Another good indicator as to how brilliant this was is how my wife felt. While I don't consider myself a Shakespeare scholar, I am somewhat immersed in his work as I've taught five of his plays. I'm also pretty familiar with quite a few more, and I've been known to read one here and there just to increase my familiarity with the canon. My wife, however, likes his stuff, and goes to all of these shows with me. She's usually the one who takes the time to make sure that we have our tickets, and she's always more than willing to see a movie adaptation. So, she definitely likes him, but she doesn't know any of his plays backward and forward like I do with some of them.

What was her reaction to this play then? Exactly the same as mine. She told me that she felt like telling me within the first five minutes, "Damn. This is really good!" She didn't though, but we both looked at each other during intermission and concurred that we were witnessing something really special.

The thing is with Shakespeare is that it doesn't just belong to just the playwright. It also doesn't just belong to him and the fans. It's a collaborative effort, and it lives on with each new production, constantly shifting and adapting over the years. With Cal Shakes's production of King Lear, it once again proves what Ben Jonson said so long ago about the man: "He was not of an age but for all time!"

Sunday, August 23, 2015

Read These Comics! - The Don Rosa Library

In my very first installment of "Read These Comics!" I recommended the Carl Barks Library of Donald Duck and Uncle Scrooge collections by Fantagraphics. In short, Carl Barks was known to fans of Disney Duck comics from the late 1940s to the early 1960s as "The Good Duck Artist". He created many memorable characters, most notably Scrooge McDuck.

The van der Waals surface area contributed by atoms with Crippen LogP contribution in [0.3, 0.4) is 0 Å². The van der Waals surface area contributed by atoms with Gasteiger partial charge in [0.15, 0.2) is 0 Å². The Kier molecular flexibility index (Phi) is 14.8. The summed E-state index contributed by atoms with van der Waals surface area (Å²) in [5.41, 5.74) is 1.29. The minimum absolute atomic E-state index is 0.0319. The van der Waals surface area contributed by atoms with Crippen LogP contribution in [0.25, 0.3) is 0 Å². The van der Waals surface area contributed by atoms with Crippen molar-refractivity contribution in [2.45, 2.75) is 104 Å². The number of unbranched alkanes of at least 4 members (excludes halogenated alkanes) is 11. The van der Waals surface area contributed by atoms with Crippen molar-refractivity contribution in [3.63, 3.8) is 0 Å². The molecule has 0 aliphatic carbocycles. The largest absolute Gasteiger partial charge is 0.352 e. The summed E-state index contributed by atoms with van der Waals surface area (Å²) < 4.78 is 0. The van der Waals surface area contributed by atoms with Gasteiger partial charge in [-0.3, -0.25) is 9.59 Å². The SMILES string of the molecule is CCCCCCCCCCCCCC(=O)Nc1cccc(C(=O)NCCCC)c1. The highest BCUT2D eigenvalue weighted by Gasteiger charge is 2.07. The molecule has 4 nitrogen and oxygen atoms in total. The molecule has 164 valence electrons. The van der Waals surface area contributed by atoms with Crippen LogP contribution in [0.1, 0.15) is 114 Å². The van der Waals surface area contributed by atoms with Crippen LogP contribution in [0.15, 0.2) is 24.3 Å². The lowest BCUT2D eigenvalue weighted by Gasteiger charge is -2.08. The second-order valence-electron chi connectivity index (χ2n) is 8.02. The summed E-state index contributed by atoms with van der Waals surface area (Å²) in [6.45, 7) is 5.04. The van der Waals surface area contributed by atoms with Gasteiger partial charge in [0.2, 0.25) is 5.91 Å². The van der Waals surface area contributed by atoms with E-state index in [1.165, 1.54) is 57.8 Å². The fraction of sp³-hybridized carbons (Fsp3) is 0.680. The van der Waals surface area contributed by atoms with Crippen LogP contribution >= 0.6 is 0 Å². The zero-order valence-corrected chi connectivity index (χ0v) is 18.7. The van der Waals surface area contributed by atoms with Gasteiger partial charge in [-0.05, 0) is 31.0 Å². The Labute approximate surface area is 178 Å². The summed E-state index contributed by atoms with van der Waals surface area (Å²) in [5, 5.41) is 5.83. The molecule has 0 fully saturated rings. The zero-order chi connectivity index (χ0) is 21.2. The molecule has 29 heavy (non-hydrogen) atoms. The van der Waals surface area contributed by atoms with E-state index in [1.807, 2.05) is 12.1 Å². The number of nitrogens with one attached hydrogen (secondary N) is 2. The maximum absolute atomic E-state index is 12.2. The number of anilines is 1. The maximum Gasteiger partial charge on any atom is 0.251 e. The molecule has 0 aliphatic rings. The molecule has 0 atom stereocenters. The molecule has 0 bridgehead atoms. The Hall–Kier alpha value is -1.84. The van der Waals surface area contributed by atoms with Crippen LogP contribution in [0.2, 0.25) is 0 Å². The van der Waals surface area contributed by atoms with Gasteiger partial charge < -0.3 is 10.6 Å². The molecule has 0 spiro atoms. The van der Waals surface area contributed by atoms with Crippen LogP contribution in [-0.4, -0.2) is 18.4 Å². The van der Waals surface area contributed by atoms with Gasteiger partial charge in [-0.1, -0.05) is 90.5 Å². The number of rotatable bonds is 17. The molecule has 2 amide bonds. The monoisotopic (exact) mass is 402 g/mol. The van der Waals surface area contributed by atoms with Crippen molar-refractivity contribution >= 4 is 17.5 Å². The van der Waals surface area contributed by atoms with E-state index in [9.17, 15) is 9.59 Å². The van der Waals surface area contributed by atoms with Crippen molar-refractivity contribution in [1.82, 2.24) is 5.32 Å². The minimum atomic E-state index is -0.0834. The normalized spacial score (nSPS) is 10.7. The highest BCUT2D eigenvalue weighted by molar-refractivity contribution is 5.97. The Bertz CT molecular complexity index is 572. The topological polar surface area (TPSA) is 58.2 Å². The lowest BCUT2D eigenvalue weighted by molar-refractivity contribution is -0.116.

There is one other "good duck artist" who stands out though, and that's Don Rosa, who did his work from the late 1980s to the early 2000s. Thankfully, for fans like me who are a little late to the party, Fantagraphics is reprinting all of his Disney work as well. The third volume is the most recent release, and even though I'm barely halfway through it, I'm thinking that it's the best of the bunch so far. (I've been reading it out loud with my son, who wants to read nothing but Duck stories before bed lately.)

My introduction to Rosa's works came with a reprint of The Life and Times of Scrooge McDuck (which I believe will be included in the next Fantagraphics volume). I had fond memories of the character both from some comics I had as a kid and from the old Ducktales cartoon. It was the recommended book of the week at my local comic book store, so I figured I'd give it a try. I wound up being pretty impressed with what a detailed and, ironically enough, human story it turned out to be. So, when I heard about these new collections, I knew that I'd be on board.

For those of you with fond memories of Uncle Scrooge from Ducktales, don't get into this expecting the same thing. In fact, Rosa has a sign that he puts up at conventions and other signings letting people know that it's NOT Ducktales that he's doing. (For instance, don't expect to see Launchpad McQuack.) His work is based on the Barks stories, even having created some sequels to some of them. (Although it should be noted that volume 2 does have the one Ducktales short story that Rosa did, so it's not 100% true to say it's not what he's doing.) However, I'd go so far as to reckon that if you like one, you might like the other. (Rosa himself has said that he liked the cartoon.) They're not the same, but they share a common ancestor. If Ducktales is a bobcat, Rosa's work is a jaguar.

If you've been picking up the various Carl Barks reprints (And why wouldn't you? Pretty sure I recommended it!) then you'll be pleasantly surprised to see that Rosa wasn't merely re-hashing the Barks stuff. While it certainly owes a debt to those comics, he successfully ventures off into new and exciting territory. For one, his stories get really deep into history, and the historical events outside of Duckburg overlap with real-world history, so you wind up learning a little something when Scrooge goes looking for a particular historical artifact. There are also some science lessons that are sprinkled throughout the adventures as well. Barks had his share of real-world lessons, but not nearly to the extent that Rosa takes things.